Remove the shavings as soon as you can to mitigate this issue. Additionally, if you’re going to do any field cutting, you need to do so via a shearing process utilizing the proper tools, such as electric nibblers, hand snips or electric shears. Any other type of cutting can cause the edge of the base material to become exposed and no longer protected by the Galvalume and painted coatings as they become disrupted. Using tools such as a “hot” saw, abrasive blades or even a reciprocating saw leads to a tearing motion rather than shearing motion, which will strip the metal of that protective coating; over time it can start to rust.
Graphite is another corrosive element that should be avoided as it is not a friend to Galvalume metals. Therefore, stay away from writing on your Galvalume material with pencils because over time the graphite will react, break down that protective layer, and lead to corrosion. If you do write on the panels with a pencil, make sure you clean it off. The best solution is to use permanent markers/Sharpies or dry erase markers.
Watch out for overspray from any adjacent wall coatings or finish systems like Stucco or similar masonry products, which can also damage panels if not removed promptly. And be certain not to rest the base of any metal panel in direct contact with material that is corrosive, such as concrete, or in such a manner that water can become trapped behind the panel and not able to drain. Industry recommendation is to maintain an eighth of an inch to a quarter-inch gap at the base of all your wall panels for not only expansion/contraction but for proper drainage and to prevent contact with dissimilar/corrosive materials.
Preventing Rust After Installation
Although Galvalume—whether bare or painted—is highly corrosive-resistant by nature, it too has its Kryptonite. Post-installation, the most important thing is to make sure you’re not adding something to the roof that’s going to react chemically/negatively with the Galvalume finish/coatings. For instance, many people don’t recognize that if they have mechanical units on a roof, the condensation that comes out of those mechanical units, when deposited directly onto a Galvalume panel over time, will lead to corrosion and rust. This condensate should either be filtered before exited onto the roof panel or drained via piping and not directly onto the sheeting.
Contact with dissimilar metals, whether it be via incorrect type or method attachment from metal signage, solar panels and snow retention can be another major factor in post-installation corrosion. Panels must not come in contact with or be exposed to the runoff from the following metals: copper (lightning arrest systems, flashing, roof jacks, HVAC drainage); lead (roof jacks, pipe flashing); iron (pipes or soil); and, as previously noted, metal shavings.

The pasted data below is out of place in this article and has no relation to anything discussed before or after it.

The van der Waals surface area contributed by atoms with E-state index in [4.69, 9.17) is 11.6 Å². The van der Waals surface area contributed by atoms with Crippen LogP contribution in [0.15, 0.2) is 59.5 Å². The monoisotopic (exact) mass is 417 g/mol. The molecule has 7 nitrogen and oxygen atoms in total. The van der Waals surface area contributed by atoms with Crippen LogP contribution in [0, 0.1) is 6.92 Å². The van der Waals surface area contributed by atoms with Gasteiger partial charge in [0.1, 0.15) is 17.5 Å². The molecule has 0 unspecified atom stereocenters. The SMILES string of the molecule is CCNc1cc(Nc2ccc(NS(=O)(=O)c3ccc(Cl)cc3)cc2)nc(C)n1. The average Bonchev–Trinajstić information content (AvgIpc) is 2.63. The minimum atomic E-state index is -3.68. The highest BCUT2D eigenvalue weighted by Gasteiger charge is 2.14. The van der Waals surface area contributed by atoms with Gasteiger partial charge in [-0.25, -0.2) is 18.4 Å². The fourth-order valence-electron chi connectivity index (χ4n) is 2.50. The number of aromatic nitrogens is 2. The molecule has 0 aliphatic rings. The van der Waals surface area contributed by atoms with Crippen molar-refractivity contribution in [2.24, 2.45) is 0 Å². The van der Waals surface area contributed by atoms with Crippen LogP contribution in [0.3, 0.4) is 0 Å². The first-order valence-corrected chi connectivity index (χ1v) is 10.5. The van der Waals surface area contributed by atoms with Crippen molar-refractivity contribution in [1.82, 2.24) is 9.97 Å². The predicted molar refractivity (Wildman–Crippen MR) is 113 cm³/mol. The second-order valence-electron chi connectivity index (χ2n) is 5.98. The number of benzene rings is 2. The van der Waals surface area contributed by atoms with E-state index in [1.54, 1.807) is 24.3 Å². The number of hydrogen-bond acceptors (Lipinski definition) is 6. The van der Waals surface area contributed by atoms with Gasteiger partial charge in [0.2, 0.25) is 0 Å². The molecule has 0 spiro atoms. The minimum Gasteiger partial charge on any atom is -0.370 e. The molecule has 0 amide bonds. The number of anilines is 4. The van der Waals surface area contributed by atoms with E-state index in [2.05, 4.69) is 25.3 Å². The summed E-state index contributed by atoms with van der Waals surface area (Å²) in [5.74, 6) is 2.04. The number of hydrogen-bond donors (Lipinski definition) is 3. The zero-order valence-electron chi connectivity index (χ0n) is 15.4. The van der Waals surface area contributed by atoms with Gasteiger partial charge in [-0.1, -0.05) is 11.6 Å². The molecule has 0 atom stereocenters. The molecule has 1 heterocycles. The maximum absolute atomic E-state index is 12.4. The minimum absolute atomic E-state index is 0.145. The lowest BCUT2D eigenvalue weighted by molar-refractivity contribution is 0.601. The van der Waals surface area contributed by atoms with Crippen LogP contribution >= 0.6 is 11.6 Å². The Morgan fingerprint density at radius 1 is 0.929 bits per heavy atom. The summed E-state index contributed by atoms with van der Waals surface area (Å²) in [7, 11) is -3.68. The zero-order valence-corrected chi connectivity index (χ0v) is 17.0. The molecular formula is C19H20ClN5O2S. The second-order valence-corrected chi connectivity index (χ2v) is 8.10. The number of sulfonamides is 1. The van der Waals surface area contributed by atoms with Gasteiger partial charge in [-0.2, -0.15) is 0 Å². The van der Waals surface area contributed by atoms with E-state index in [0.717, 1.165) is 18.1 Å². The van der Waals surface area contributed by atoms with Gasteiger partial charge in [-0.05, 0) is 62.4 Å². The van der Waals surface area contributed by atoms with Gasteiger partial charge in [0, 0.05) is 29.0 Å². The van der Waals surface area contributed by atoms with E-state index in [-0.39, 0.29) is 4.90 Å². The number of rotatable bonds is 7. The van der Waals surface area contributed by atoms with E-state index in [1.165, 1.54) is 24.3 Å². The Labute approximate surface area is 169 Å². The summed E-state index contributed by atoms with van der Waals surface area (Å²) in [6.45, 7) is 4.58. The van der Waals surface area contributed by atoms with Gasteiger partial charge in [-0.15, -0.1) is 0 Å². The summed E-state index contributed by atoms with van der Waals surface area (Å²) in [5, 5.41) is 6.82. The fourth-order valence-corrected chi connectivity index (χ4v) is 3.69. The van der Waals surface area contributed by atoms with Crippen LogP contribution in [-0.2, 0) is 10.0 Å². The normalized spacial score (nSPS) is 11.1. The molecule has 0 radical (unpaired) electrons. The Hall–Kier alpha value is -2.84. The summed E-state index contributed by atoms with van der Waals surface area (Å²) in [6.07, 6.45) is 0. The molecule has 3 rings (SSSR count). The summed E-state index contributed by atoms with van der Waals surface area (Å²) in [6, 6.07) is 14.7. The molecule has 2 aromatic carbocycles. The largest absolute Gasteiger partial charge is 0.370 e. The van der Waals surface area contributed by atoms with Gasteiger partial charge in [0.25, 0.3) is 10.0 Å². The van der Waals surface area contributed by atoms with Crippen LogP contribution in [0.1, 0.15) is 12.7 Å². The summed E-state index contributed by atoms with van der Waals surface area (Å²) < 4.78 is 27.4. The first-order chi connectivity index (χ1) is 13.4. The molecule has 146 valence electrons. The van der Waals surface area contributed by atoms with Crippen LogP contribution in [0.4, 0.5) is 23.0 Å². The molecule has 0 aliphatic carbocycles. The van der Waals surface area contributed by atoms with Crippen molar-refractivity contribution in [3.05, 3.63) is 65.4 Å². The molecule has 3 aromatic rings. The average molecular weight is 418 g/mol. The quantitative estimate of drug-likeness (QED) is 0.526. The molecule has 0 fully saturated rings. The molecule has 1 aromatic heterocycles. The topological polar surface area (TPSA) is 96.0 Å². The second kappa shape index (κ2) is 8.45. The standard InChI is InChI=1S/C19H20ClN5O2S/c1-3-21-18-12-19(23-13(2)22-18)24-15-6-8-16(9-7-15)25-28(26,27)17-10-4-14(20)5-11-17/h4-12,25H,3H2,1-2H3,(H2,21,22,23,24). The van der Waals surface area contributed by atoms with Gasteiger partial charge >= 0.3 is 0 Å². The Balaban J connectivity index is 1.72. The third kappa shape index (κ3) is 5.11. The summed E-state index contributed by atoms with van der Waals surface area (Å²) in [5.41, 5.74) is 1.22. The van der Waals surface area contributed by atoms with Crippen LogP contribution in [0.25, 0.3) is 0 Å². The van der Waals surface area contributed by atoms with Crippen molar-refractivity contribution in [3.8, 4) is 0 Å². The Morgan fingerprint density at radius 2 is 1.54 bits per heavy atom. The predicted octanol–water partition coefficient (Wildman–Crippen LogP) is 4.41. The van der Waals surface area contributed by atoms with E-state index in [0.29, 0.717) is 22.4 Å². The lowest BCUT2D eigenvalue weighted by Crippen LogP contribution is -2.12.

Post-installation, panels must also not come in contact with or be exposed to the runoff from chemicals, such as acid from batteries and acid washing brick, and even pressure-treated lumber.
What To Do In Case of Rust
Let’s face it. Sometimes, despite all your efforts…someone didn’t get the memo and rust happens. Now what do you do? How can you safely can attempt to repair it or remove it without causing more damage?
First off, here’s what NOT to do. Heavy solvents that are meant to remove paint or stains can/will adversely affect the metal. If you witness a rust stain on the roof, don’t go up there with paint remover, acetone or any other toxic solvents and start scrubbing on it because you most likely could make matters worse. You might remove the stain along with the finish entirely, leading to bigger problems. (If you’re an end user, check your finish warranty and manufacturer maintenance documentation supplied to you by your builder/installer for guidance on cleaning and repairs.)
The key is to identify if the rust is just a stain /discoloration or it’s more systemic. Is the catalyst (ex.: a shaving) causing the rust still present? If it’s just a surface stain and the coating hasn’t been damaged, it might just be a matter of getting some mild detergents or something else to remedy the situation. Some good options are Formula 409 or Simple Green and Soft Scrub without bleach or something similar. and it may require a trial and error process to determine which is most effective based on the condition you’re trying to remedy. Products such as Rid O’ Rust or similar whose key ingredient is oxalic acid can be used diluted with water. With any of these products, test a small area first and wait to see results before proceeding to larger areas. And always be certain to fully rinse/flush areas of cleaning products to ensure no residues /films remain.